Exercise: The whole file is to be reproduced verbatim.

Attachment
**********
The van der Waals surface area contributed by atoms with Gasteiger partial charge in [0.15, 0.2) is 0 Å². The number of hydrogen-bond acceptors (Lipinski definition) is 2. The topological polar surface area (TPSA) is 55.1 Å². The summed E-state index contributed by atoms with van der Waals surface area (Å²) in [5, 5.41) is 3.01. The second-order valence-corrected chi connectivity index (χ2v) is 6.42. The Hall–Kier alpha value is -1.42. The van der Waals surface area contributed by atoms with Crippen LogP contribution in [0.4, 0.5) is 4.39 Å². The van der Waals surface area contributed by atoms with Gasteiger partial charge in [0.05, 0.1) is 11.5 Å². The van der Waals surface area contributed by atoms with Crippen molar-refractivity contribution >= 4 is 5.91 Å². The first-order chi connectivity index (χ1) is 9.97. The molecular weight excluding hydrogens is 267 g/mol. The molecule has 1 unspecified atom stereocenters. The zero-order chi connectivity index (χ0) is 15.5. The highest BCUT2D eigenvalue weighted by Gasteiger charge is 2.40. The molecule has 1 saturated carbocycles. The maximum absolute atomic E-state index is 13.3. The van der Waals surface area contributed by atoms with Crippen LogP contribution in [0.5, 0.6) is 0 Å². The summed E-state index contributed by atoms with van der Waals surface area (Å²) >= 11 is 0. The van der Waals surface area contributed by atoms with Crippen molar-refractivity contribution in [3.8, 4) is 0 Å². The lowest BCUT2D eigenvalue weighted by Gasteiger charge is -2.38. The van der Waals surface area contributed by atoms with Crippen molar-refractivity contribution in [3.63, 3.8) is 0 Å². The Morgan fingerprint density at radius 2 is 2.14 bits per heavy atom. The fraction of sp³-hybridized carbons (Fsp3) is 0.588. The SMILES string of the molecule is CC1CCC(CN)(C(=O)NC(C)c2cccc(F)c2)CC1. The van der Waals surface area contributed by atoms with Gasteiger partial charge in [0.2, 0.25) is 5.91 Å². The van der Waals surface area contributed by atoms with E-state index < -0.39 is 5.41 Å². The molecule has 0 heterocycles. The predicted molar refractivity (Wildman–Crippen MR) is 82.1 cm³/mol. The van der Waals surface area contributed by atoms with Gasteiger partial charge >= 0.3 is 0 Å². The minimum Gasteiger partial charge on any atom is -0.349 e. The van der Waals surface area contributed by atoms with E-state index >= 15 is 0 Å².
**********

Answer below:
The van der Waals surface area contributed by atoms with Gasteiger partial charge in [0.15, 0.2) is 0 Å². The number of hydrogen-bond acceptors (Lipinski definition) is 2. The topological polar surface area (TPSA) is 55.1 Å². The summed E-state index contributed by atoms with van der Waals surface area (Å²) in [5, 5.41) is 3.01. The second-order valence-corrected chi connectivity index (χ2v) is 6.42. The Hall–Kier alpha value is -1.42. The van der Waals surface area contributed by atoms with Crippen LogP contribution in [0.4, 0.5) is 4.39 Å². The van der Waals surface area contributed by atoms with Gasteiger partial charge in [0.05, 0.1) is 11.5 Å². The van der Waals surface area contributed by atoms with Crippen molar-refractivity contribution >= 4 is 5.91 Å². The first-order chi connectivity index (χ1) is 9.97. The molecular weight excluding hydrogens is 267 g/mol. The molecule has 1 unspecified atom stereocenters. The zero-order chi connectivity index (χ0) is 15.5. The highest BCUT2D eigenvalue weighted by Gasteiger charge is 2.40. The molecule has 1 saturated carbocycles. The maximum absolute atomic E-state index is 13.3. The van der Waals surface area contributed by atoms with Crippen LogP contribution in [0.5, 0.6) is 0 Å². The summed E-state index contributed by atoms with van der Waals surface area (Å²) >= 11 is 0. The van der Waals surface area contributed by atoms with Crippen molar-refractivity contribution in [3.8, 4) is 0 Å². The lowest BCUT2D eigenvalue weighted by Gasteiger charge is -2.38. The van der Waals surface area contributed by atoms with Crippen molar-refractivity contribution in [3.63, 3.8) is 0 Å². The Morgan fingerprint density at radius 2 is 2.14 bits per heavy atom. The fraction of sp³-hybridized carbons (Fsp3) is 0.588. The SMILES string of the molecule is CC1CCC(CN)(C(=O)NC(C)c2cccc(F)c2)CC1. The van der Waals surface area contributed by atoms with Gasteiger partial charge in [0.2, 0.25) is 5.91 Å². The van der Waals surface area contributed by atoms with E-state index < -0.39 is 5.41 Å². The molecule has 0 heterocycles. The predicted molar refractivity (Wildman–Crippen MR) is 82.1 cm³/mol. The van der Waals surface area contributed by atoms with Gasteiger partial charge >= 0.3 is 0 Å². The minimum Gasteiger partial charge on any atom is -0.349 e. The van der Waals surface area contributed by atoms with E-state index >= 15 is 0 Å².